Defining a Great Society
Johnson framed what he called “The Great Society” as a call to action to that class of 1964 Michigan graduates, after pointing out how American ingenuity and hard work had brought the country to where it was.
“The challenge of the next half century is whether we have the wisdom to use that wealth to enrich and elevate our national life, and to advance the quality of our American civilization,” Johnson said. “Your imagination, your initiative and your indignation will determine whether we build a society where progress is the servant of our needs, or a society where old values and new visions are buried under unbridled growth. For in your time we have the opportunity to move not only toward the rich society and the powerful society, but upward to the Great Society.
“The Great Society rests on abundance and liberty for all. It demands an end to poverty and racial injustice, to which we are totally committed in our time. But that is just the beginning.
“The Great Society is a place where every child can find knowledge to enrich his mind and to enlarge his talents. It is a place where leisure is a welcome chance to build and reflect, not a feared cause of boredom and restlessness. It is a place where the city of man serves not only the needs of the body and the demands of commerce but the desire for beauty and the hunger for community.
“It is a place where man can renew contact with nature. It is a place which honors creation for its own sake and for what it adds to the understanding of the race. It is a place where men are more concerned with the quality of their goals than the quantity of their goods.
“But most of all, the Great Society is not a safe harbor, a resting place, a final objective, a finished work. It is a challenge constantly renewed, beckoning us toward a destiny where the meaning of our lives matches the marvelous products of our labor.”
Johnson spoke about the need to rebuild America’s urban environment toward the Aristotelian goal of people living “the good life” together.
“It is harder and harder to live the good life in American cities today,” the president noted. “The catalog of ills is long: there is the decay of the centers and the despoiling of the suburbs. There is not enough housing for our people or transportation for our traffic. Open land is vanishing and old landmarks are violated.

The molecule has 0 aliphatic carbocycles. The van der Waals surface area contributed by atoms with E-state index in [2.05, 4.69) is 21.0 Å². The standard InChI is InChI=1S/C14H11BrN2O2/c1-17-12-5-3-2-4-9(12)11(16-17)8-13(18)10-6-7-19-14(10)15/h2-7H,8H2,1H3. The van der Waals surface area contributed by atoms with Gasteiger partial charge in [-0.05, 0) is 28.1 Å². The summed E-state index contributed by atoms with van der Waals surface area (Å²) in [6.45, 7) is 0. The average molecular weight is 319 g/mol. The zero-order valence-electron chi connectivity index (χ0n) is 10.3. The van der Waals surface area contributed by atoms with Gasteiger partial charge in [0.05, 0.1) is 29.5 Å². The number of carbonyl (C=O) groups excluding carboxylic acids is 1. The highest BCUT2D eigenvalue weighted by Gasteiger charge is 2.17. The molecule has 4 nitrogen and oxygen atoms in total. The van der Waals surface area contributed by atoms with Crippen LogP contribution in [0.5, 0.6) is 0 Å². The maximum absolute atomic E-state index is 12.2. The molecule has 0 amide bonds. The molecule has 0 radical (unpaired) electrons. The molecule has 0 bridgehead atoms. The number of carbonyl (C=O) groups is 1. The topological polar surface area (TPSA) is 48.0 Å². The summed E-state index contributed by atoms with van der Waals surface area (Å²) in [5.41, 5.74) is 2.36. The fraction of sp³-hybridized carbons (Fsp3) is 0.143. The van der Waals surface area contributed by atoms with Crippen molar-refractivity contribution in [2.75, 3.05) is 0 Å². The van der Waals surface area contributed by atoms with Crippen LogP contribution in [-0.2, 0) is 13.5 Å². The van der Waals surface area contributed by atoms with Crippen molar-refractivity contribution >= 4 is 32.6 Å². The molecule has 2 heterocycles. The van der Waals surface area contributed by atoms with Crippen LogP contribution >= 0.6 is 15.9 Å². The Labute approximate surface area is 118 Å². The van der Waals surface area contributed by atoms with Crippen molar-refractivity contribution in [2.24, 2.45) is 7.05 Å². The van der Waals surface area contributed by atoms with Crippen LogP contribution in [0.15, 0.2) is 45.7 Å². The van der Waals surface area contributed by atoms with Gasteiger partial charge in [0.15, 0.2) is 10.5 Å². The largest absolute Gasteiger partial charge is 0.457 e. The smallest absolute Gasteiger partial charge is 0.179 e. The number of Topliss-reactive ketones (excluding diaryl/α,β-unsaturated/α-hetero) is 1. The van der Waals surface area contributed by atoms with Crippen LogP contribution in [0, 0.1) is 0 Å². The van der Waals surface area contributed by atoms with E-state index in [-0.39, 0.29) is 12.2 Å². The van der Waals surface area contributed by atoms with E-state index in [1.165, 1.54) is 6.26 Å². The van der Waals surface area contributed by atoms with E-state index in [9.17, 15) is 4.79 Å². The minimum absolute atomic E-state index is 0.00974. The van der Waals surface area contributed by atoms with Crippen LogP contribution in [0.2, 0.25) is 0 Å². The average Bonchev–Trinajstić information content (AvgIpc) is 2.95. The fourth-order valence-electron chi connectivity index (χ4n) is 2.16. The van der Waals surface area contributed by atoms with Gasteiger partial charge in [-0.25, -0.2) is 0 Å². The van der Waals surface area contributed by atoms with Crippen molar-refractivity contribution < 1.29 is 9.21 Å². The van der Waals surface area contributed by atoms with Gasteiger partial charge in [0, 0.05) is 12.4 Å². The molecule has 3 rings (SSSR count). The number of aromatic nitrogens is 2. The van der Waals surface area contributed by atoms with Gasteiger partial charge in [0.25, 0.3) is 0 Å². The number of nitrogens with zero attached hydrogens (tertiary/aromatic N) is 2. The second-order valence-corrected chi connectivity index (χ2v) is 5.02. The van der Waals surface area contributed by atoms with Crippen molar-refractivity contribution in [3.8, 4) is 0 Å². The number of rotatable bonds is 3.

“Worst of all, expansion is eroding the precious and time-honored values of community with neighbors and communion with nature. The loss of these values breeds loneliness and boredom and indifference. … Our society will never be great until our cities are great.”
Johnson also spoke of the need to protect America’s natural beauty. “Today that beauty is in danger. The water we drink, the food we eat, the very air that we breathe, are threatened with pollution. Our parks are overcrowded, our seashores overburdened. Green fields and dense forests are disappearing…
“Once the battle is lost, once our natural splendor is destroyed, it can never be recaptured. And once man can no longer walk with beauty or wonder at nature his spirit will wither and his sustenance be wasted.”
LBJ argued that a Great Society would have to address the needs of a growing population for a quality education for all of America’s children. “Our society will not be great until every young mind is set free to scan the farthest reaches of thought and imagination,” he said. “We are still far from that goal.”
Among other challenges to the educational equity he envisioned, Johnson noted that “In many places, classrooms are overcrowded and curricula are outdated. Most of our qualified teachers are underpaid, and many of our paid teachers are unqualified. So we must give every child a place to sit and a teacher to learn from. Poverty must not be a bar to learning, and learning must offer an escape from poverty.
“But more classrooms and more teachers are not enough. We must seek an educational system which grows in excellence as it grows in size. This means better training for our teachers. It means preparing youth to enjoy their hours of leisure as well as their hours of labor. It means exploring new techniques of teaching, to find new ways to stimulate the love of learning and the capacity for creation.”
The president promised to marshal the resources of “the best thought and the broadest knowledge from all over the world to find those answers for America,” attacking the problems besetting the country through conferences and meetings to begin to “set our course toward the Great Society.”
He ended the speech with a call for the graduating class to act.
“So, will you join in the battle to give every citizen the full equality which God enjoins and the law requires, whatever his belief, or race, or the color of his skin?